Remember in the bible, when Mary was told there was no room in the manger? Imagine if the manger was a homeless shelter and it was at its capacity. Mary would have been assed out if she was in D.C. Not only would she not have anywhere to live, but little baby Jesus would have caused her to have an inquiry by Child and Family Social Services. Imagine caseworkers swooping in and taking the baby from Mary and sending him to a foster family, or even worse a children’s shelter. Well that’s exactly what could happen if you’re homeless in the District and have children.

Because of the overcrowding of shelters in D.C, many families are being turned away at an alarming rate. According to the Washington Post:

Family homelessness in the District has risen 74 percent since the downturn, an increase that’s left the city’s main homeless shelter brimming with 800 adults and children. Dozens more families have been temporarily sent to live in hotels along New York Avenue at a cost of $3 million.

Since last winter, intake workers have been warning families that if they can’t find a place to live (as if housing is affordable in D.C), they could be reported to child welfare and in return risk losing their children to the “system”.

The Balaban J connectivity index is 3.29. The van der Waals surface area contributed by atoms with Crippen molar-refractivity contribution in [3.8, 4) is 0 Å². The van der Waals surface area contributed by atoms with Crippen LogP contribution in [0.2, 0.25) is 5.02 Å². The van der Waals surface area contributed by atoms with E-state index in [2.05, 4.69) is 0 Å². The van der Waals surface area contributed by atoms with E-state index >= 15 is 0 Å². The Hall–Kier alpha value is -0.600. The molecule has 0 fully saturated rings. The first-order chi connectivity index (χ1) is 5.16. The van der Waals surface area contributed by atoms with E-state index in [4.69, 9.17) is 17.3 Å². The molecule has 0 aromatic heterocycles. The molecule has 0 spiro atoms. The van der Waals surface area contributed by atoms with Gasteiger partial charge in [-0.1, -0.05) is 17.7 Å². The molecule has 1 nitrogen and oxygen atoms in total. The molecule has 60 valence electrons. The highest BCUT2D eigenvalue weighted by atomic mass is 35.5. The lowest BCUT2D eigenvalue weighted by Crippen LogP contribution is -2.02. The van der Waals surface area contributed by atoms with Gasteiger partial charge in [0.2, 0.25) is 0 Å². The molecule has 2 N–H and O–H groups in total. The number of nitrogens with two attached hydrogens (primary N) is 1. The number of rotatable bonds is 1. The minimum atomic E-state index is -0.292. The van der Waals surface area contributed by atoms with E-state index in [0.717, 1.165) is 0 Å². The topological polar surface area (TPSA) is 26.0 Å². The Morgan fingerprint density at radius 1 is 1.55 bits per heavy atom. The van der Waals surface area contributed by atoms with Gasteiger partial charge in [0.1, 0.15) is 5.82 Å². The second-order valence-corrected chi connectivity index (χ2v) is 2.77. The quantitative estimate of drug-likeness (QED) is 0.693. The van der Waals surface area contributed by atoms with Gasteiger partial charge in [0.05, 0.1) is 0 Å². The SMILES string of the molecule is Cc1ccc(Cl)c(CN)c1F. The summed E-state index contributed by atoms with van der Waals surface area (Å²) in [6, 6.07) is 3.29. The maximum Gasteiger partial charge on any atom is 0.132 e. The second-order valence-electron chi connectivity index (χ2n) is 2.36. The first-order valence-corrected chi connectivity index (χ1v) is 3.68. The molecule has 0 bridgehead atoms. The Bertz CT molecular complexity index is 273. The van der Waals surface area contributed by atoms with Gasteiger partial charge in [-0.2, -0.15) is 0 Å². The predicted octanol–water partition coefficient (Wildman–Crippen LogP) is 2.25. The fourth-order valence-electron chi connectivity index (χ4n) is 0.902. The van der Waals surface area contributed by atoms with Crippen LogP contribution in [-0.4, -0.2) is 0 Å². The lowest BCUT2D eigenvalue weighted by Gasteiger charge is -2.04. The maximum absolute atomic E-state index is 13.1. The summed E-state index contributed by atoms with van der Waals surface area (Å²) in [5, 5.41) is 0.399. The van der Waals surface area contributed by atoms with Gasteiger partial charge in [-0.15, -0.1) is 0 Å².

So far “only” 32 families have been reported to the Child and Family Services Agency but no children have yet been removed from their parents’ care. Mindy Good, the spokesman for CFSA, notes that while homelessness alone is not sufficient reason under D.C. law to remove a child from a parents’ care, the agency has investigated families seeking shelter to see if there were other issues of abuse and neglect — apart from lack of housing — or gave them referrals to other community groups for help. It’s hard enough to have the added stress of being homeless, now families are in fear of losing their children.

Homeless advocates have called this practice a “catch 22”. “It is an outrage that it’s happening,” said Patty Mullahy Fugere, the executive director of the Washington Legal Clinic for the Homeless.

Do you feel children should be taken from their families and placed in the system due to the over capacity of shelters?

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